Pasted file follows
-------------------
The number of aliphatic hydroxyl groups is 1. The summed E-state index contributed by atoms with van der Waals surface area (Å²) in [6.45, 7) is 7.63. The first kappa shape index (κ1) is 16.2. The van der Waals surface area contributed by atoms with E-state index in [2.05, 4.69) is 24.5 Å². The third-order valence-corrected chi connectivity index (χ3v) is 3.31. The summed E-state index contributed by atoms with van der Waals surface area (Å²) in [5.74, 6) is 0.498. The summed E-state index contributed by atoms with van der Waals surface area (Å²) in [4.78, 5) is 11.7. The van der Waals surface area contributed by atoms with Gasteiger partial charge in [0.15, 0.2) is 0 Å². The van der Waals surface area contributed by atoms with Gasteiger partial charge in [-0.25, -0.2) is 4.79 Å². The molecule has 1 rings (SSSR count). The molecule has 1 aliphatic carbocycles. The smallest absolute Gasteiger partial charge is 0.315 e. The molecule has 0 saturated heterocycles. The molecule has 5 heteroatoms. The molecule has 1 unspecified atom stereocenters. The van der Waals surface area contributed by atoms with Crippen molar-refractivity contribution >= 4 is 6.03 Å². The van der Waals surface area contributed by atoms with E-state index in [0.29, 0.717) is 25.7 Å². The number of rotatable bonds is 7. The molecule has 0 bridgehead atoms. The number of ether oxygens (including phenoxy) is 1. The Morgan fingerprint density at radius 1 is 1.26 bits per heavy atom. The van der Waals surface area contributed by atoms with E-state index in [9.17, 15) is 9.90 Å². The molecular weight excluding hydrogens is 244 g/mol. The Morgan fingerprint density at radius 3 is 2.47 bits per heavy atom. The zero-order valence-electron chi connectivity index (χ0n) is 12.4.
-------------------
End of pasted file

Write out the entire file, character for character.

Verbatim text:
The number of aliphatic hydroxyl groups is 1. The summed E-state index contributed by atoms with van der Waals surface area (Å²) in [6.45, 7) is 7.63. The first kappa shape index (κ1) is 16.2. The van der Waals surface area contributed by atoms with E-state index in [2.05, 4.69) is 24.5 Å². The third-order valence-corrected chi connectivity index (χ3v) is 3.31. The summed E-state index contributed by atoms with van der Waals surface area (Å²) in [5.74, 6) is 0.498. The summed E-state index contributed by atoms with van der Waals surface area (Å²) in [4.78, 5) is 11.7. The van der Waals surface area contributed by atoms with Gasteiger partial charge in [0.15, 0.2) is 0 Å². The van der Waals surface area contributed by atoms with Gasteiger partial charge in [-0.25, -0.2) is 4.79 Å². The molecule has 1 rings (SSSR count). The molecule has 1 aliphatic carbocycles. The smallest absolute Gasteiger partial charge is 0.315 e. The molecule has 0 saturated heterocycles. The molecule has 5 heteroatoms. The molecule has 1 unspecified atom stereocenters. The van der Waals surface area contributed by atoms with Crippen molar-refractivity contribution >= 4 is 6.03 Å². The van der Waals surface area contributed by atoms with E-state index in [0.29, 0.717) is 25.7 Å². The number of rotatable bonds is 7. The molecule has 0 bridgehead atoms. The number of ether oxygens (including phenoxy) is 1. The Morgan fingerprint density at radius 1 is 1.26 bits per heavy atom. The van der Waals surface area contributed by atoms with E-state index in [9.17, 15) is 9.90 Å². The molecular weight excluding hydrogens is 244 g/mol. The Morgan fingerprint density at radius 3 is 2.47 bits per heavy atom. The zero-order valence-electron chi connectivity index (χ0n) is 12.4.